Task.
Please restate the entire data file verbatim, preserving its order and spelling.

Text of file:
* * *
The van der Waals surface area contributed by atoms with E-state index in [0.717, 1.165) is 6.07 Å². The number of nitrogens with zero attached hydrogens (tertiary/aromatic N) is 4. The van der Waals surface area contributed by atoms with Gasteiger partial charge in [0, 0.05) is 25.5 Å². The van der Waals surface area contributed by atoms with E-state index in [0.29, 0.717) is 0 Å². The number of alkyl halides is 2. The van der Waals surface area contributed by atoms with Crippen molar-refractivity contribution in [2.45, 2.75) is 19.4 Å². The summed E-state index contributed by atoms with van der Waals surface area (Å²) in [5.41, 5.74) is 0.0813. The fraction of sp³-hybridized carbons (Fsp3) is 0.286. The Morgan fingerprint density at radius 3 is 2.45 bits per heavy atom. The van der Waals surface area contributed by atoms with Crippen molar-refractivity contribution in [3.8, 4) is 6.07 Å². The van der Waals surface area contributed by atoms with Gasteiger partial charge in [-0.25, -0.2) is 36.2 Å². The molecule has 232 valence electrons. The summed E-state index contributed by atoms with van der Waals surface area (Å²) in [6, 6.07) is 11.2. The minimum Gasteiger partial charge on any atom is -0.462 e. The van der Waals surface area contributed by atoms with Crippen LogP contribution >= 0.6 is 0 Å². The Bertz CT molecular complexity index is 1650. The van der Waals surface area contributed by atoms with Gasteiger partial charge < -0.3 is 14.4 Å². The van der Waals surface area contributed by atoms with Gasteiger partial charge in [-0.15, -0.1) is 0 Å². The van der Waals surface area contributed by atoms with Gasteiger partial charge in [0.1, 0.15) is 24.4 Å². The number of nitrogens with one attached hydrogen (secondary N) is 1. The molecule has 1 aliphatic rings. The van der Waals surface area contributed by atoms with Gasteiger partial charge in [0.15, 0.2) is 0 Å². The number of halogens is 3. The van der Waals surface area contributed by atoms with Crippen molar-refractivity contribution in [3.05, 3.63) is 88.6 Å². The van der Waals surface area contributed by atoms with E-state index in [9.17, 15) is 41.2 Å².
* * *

The van der Waals surface area contributed by atoms with E-state index in [0.717, 1.165) is 6.07 Å². The number of nitrogens with zero attached hydrogens (tertiary/aromatic N) is 4. The van der Waals surface area contributed by atoms with Gasteiger partial charge in [0, 0.05) is 25.5 Å². The van der Waals surface area contributed by atoms with E-state index in [0.29, 0.717) is 0 Å². The number of alkyl halides is 2. The van der Waals surface area contributed by atoms with Crippen molar-refractivity contribution in [2.45, 2.75) is 19.4 Å². The summed E-state index contributed by atoms with van der Waals surface area (Å²) in [5.41, 5.74) is 0.0813. The fraction of sp³-hybridized carbons (Fsp3) is 0.286. The Morgan fingerprint density at radius 3 is 2.45 bits per heavy atom. The van der Waals surface area contributed by atoms with Crippen molar-refractivity contribution in [3.8, 4) is 6.07 Å². The van der Waals surface area contributed by atoms with Gasteiger partial charge in [-0.25, -0.2) is 36.2 Å². The molecule has 232 valence electrons. The summed E-state index contributed by atoms with van der Waals surface area (Å²) in [6, 6.07) is 11.2. The minimum Gasteiger partial charge on any atom is -0.462 e. The van der Waals surface area contributed by atoms with Crippen LogP contribution >= 0.6 is 0 Å². The Bertz CT molecular complexity index is 1650. The van der Waals surface area contributed by atoms with Gasteiger partial charge < -0.3 is 14.4 Å². The van der Waals surface area contributed by atoms with Gasteiger partial charge in [-0.15, -0.1) is 0 Å². The van der Waals surface area contributed by atoms with Gasteiger partial charge in [0.1, 0.15) is 24.4 Å². The number of nitrogens with one attached hydrogen (secondary N) is 1. The molecule has 1 aliphatic rings. The van der Waals surface area contributed by atoms with Gasteiger partial charge in [0.15, 0.2) is 0 Å². The number of halogens is 3. The van der Waals surface area contributed by atoms with Crippen molar-refractivity contribution in [3.05, 3.63) is 88.6 Å². The van der Waals surface area contributed by atoms with E-state index in [9.17, 15) is 41.2 Å².